In traditional Chinese thinking however, the term shuxue referred to what we now call mathematics, natural philosophy, numerology, divination, astronomy, astrology, fengshui, and music. The mathematical aspect was regarded as the base rudiment or elementary function of shuxue. The writer Qin Jiushao in the mid 13th century classified two sides of the term, neisuan 内算 (esoteric mathematics) & waisuan 外算 (exoteric mathematics)spiritual and physical math. So much of the quality of our language and important meanings of words have been forgotten in time and lost in translation. The purpose of math itself was not seen as separate from the development of astrology, in fact mathematics implied knowledge astrology. As a concept, modern astrology has somehow been distilled down to mean ‘natal chart interpretations derived from within the Greek zodiacal framework’, when instead it has always referred to the ‘the study of the words, wisdoms, and knowledge of the stars’ – and all which that implies. The cosmological endeavour began long before we had devised the astro-mathematical language and linguistic capacity to best describe it and pass it on.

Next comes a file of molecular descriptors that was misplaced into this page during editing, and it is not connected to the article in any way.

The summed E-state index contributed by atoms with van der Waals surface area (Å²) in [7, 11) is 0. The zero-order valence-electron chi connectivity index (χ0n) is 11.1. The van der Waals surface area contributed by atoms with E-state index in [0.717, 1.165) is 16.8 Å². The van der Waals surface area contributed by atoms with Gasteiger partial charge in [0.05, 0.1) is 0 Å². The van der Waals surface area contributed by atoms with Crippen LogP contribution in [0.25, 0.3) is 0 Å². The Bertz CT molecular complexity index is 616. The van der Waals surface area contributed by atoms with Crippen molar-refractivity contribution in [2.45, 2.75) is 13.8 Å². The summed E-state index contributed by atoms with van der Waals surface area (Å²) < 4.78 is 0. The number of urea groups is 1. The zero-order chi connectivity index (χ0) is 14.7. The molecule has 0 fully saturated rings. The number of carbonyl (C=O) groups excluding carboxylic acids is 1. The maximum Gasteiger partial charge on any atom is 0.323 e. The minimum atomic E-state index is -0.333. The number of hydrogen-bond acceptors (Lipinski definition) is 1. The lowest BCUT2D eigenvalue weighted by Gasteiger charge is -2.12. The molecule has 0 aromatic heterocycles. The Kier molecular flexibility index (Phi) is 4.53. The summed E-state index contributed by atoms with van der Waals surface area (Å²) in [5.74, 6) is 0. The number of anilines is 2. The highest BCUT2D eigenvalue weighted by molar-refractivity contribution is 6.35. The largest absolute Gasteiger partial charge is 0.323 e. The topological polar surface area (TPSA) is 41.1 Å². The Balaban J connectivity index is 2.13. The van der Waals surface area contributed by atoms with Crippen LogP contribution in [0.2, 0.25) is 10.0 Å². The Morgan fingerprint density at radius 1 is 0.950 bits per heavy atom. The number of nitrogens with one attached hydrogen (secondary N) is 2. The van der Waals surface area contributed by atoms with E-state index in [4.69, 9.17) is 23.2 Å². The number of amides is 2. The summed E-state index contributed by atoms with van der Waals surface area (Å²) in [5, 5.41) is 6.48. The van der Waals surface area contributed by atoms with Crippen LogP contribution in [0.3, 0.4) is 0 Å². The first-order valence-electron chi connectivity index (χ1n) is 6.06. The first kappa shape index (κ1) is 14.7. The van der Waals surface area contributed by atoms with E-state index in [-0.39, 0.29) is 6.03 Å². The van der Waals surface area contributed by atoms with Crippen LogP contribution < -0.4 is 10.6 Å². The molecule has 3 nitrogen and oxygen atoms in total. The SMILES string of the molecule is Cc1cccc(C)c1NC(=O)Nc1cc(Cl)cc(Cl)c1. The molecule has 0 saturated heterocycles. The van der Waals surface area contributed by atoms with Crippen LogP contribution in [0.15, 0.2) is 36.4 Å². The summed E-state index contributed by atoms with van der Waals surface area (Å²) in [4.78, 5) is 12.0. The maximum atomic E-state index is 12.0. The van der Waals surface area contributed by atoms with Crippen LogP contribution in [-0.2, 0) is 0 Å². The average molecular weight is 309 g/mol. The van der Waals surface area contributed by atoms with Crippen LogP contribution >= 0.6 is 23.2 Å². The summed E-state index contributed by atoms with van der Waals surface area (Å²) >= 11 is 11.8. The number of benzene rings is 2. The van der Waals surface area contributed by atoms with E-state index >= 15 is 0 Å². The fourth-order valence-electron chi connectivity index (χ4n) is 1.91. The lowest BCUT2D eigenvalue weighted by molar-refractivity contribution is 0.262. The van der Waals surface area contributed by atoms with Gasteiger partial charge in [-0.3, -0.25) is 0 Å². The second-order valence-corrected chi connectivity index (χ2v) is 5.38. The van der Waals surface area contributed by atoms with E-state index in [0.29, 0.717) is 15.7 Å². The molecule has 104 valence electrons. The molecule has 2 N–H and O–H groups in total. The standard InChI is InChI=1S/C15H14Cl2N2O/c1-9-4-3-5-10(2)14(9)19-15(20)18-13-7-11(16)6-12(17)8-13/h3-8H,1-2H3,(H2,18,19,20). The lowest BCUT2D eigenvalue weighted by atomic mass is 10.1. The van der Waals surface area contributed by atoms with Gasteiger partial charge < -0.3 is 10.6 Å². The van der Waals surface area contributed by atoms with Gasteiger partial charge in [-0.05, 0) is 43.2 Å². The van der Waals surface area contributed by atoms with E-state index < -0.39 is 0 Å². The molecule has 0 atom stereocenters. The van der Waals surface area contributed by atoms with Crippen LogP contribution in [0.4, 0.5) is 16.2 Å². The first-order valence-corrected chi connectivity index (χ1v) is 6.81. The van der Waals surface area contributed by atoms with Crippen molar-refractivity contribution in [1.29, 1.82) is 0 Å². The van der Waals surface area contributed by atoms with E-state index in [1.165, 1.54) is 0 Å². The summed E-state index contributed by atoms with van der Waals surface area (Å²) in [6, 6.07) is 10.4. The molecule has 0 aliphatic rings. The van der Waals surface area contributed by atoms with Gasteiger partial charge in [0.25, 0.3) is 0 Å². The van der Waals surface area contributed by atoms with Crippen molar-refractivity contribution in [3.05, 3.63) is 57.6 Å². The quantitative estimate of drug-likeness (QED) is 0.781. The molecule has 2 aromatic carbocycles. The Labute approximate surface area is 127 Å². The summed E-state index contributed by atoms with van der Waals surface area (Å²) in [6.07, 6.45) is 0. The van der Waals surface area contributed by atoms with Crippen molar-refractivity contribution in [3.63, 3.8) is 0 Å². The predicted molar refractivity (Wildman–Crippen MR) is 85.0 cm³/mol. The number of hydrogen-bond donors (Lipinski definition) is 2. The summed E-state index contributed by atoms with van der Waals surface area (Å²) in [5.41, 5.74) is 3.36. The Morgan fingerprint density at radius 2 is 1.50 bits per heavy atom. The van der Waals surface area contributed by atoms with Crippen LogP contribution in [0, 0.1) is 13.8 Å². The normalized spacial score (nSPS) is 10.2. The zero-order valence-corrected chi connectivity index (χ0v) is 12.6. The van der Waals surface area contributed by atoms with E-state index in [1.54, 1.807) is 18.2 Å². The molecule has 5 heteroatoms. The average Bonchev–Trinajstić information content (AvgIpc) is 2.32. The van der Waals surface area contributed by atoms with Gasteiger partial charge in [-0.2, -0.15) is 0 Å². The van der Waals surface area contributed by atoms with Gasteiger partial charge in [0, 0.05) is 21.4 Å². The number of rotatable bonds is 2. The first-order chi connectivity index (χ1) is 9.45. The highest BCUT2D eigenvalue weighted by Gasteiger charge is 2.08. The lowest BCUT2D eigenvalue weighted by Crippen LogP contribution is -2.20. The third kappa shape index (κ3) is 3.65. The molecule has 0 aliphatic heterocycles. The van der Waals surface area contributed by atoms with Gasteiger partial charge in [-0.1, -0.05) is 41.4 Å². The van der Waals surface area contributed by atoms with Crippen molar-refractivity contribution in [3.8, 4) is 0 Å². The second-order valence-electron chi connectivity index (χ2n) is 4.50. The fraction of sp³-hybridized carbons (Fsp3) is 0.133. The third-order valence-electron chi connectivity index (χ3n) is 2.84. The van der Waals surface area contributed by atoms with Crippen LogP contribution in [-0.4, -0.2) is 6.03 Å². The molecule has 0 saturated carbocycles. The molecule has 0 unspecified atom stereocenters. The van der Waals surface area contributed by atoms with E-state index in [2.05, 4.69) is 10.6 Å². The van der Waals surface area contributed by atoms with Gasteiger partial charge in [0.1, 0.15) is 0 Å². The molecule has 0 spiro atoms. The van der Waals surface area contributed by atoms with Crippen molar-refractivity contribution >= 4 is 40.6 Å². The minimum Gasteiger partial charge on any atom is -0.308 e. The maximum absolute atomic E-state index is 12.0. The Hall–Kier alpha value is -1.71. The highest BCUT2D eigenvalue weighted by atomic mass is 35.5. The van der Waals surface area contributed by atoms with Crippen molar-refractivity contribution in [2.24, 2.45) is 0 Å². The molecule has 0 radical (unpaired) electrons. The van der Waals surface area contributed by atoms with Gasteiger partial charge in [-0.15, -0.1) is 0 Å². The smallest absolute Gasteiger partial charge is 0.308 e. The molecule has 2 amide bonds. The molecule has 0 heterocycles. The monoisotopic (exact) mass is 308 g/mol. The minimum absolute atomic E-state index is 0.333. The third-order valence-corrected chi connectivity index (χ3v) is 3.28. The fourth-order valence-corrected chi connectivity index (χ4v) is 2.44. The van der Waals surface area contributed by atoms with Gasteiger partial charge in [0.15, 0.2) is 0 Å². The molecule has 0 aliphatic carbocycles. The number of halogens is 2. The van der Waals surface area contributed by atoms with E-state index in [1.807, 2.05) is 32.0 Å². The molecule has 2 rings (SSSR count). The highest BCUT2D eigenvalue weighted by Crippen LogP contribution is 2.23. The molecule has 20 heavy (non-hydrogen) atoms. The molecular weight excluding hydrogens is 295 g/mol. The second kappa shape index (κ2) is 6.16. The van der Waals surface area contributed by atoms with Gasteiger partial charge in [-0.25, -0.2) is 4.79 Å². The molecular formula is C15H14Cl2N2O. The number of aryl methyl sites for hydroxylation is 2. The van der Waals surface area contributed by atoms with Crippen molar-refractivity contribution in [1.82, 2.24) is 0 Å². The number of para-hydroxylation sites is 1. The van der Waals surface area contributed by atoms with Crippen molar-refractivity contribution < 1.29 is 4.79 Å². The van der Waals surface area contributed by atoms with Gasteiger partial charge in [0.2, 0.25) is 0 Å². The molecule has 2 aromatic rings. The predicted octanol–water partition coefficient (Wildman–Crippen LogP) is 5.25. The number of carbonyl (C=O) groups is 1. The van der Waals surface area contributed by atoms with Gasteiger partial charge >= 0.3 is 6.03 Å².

The Blanchard Bone "Lunar Calendar" - possibly one of the oldest astronomical devices (28k-32K years old)

So let's go back in time.....